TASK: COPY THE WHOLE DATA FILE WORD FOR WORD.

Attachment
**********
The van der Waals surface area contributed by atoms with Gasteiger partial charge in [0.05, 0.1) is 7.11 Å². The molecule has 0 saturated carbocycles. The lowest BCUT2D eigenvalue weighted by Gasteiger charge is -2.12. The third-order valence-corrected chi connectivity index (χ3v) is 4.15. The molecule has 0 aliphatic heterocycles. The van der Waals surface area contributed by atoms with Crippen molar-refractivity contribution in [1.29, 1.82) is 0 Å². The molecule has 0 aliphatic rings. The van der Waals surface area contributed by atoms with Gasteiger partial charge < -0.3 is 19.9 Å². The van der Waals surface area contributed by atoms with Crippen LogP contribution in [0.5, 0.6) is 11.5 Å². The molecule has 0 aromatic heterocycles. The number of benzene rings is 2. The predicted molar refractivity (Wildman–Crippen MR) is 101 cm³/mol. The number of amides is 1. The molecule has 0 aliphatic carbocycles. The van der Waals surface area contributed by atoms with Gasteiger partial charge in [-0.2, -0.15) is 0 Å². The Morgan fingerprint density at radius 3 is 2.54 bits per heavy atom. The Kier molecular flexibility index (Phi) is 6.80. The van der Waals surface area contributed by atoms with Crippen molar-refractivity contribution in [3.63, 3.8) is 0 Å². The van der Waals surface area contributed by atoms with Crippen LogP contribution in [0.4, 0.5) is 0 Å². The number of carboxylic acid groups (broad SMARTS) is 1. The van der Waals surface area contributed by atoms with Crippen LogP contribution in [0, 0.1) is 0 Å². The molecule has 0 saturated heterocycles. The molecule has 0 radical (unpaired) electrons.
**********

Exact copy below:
The van der Waals surface area contributed by atoms with Gasteiger partial charge in [0.05, 0.1) is 7.11 Å². The molecule has 0 saturated carbocycles. The lowest BCUT2D eigenvalue weighted by Gasteiger charge is -2.12. The third-order valence-corrected chi connectivity index (χ3v) is 4.15. The molecule has 0 aliphatic heterocycles. The van der Waals surface area contributed by atoms with Crippen molar-refractivity contribution in [1.29, 1.82) is 0 Å². The molecule has 0 aliphatic rings. The van der Waals surface area contributed by atoms with Gasteiger partial charge < -0.3 is 19.9 Å². The van der Waals surface area contributed by atoms with Crippen LogP contribution in [0.5, 0.6) is 11.5 Å². The molecule has 0 aromatic heterocycles. The number of benzene rings is 2. The predicted molar refractivity (Wildman–Crippen MR) is 101 cm³/mol. The number of amides is 1. The molecule has 0 aliphatic carbocycles. The van der Waals surface area contributed by atoms with Gasteiger partial charge in [-0.2, -0.15) is 0 Å². The Morgan fingerprint density at radius 3 is 2.54 bits per heavy atom. The Kier molecular flexibility index (Phi) is 6.80. The van der Waals surface area contributed by atoms with Crippen molar-refractivity contribution in [3.63, 3.8) is 0 Å². The van der Waals surface area contributed by atoms with Crippen LogP contribution in [0.4, 0.5) is 0 Å². The number of carboxylic acid groups (broad SMARTS) is 1. The van der Waals surface area contributed by atoms with Crippen LogP contribution in [0, 0.1) is 0 Å². The molecule has 0 saturated heterocycles. The molecule has 0 radical (unpaired) electrons.